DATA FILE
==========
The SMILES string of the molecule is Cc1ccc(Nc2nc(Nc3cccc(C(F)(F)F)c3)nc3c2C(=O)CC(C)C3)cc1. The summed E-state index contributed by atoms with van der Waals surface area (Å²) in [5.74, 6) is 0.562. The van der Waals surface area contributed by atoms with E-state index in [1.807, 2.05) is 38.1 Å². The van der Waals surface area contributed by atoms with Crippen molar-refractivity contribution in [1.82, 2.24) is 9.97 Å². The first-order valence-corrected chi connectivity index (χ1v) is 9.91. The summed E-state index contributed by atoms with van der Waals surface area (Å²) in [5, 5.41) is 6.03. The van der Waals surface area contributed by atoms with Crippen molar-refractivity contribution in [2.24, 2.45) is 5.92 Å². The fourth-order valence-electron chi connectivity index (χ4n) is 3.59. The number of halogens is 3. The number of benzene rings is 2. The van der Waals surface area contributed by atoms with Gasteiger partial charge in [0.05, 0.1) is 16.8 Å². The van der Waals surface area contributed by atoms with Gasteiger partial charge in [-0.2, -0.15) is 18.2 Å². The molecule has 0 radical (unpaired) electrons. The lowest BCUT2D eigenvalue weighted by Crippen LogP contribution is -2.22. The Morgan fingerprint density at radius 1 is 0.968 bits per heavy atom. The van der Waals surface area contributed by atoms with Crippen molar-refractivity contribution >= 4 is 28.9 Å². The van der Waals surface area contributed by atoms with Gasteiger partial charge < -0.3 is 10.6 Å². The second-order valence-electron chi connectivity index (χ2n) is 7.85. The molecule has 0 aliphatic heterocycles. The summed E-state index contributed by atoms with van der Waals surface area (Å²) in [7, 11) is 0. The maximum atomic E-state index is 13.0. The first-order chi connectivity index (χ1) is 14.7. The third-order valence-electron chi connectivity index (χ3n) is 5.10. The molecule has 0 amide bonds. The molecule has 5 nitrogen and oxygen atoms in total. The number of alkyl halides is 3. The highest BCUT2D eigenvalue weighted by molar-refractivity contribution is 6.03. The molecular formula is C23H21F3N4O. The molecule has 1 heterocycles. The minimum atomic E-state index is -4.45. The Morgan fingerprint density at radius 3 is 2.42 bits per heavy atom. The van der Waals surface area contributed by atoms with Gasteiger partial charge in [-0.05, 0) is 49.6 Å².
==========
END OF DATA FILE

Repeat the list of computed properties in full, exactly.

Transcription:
The SMILES string of the molecule is Cc1ccc(Nc2nc(Nc3cccc(C(F)(F)F)c3)nc3c2C(=O)CC(C)C3)cc1. The summed E-state index contributed by atoms with van der Waals surface area (Å²) in [5.74, 6) is 0.562. The van der Waals surface area contributed by atoms with E-state index in [1.807, 2.05) is 38.1 Å². The van der Waals surface area contributed by atoms with Crippen molar-refractivity contribution in [1.82, 2.24) is 9.97 Å². The first-order valence-corrected chi connectivity index (χ1v) is 9.91. The summed E-state index contributed by atoms with van der Waals surface area (Å²) in [5, 5.41) is 6.03. The van der Waals surface area contributed by atoms with Crippen molar-refractivity contribution in [2.24, 2.45) is 5.92 Å². The fourth-order valence-electron chi connectivity index (χ4n) is 3.59. The number of halogens is 3. The number of benzene rings is 2. The van der Waals surface area contributed by atoms with Gasteiger partial charge in [0.05, 0.1) is 16.8 Å². The van der Waals surface area contributed by atoms with Gasteiger partial charge in [-0.2, -0.15) is 18.2 Å². The molecule has 0 radical (unpaired) electrons. The lowest BCUT2D eigenvalue weighted by Crippen LogP contribution is -2.22. The Morgan fingerprint density at radius 1 is 0.968 bits per heavy atom. The van der Waals surface area contributed by atoms with Crippen molar-refractivity contribution >= 4 is 28.9 Å². The van der Waals surface area contributed by atoms with Gasteiger partial charge < -0.3 is 10.6 Å². The second-order valence-electron chi connectivity index (χ2n) is 7.85. The molecule has 0 aliphatic heterocycles. The summed E-state index contributed by atoms with van der Waals surface area (Å²) in [7, 11) is 0. The maximum atomic E-state index is 13.0. The first-order chi connectivity index (χ1) is 14.7. The third-order valence-electron chi connectivity index (χ3n) is 5.10. The molecule has 0 amide bonds. The molecule has 5 nitrogen and oxygen atoms in total. The number of alkyl halides is 3. The highest BCUT2D eigenvalue weighted by molar-refractivity contribution is 6.03. The molecular formula is C23H21F3N4O. The molecule has 1 heterocycles. The minimum atomic E-state index is -4.45. The Morgan fingerprint density at radius 3 is 2.42 bits per heavy atom. The van der Waals surface area contributed by atoms with Gasteiger partial charge in [-0.05, 0) is 49.6 Å².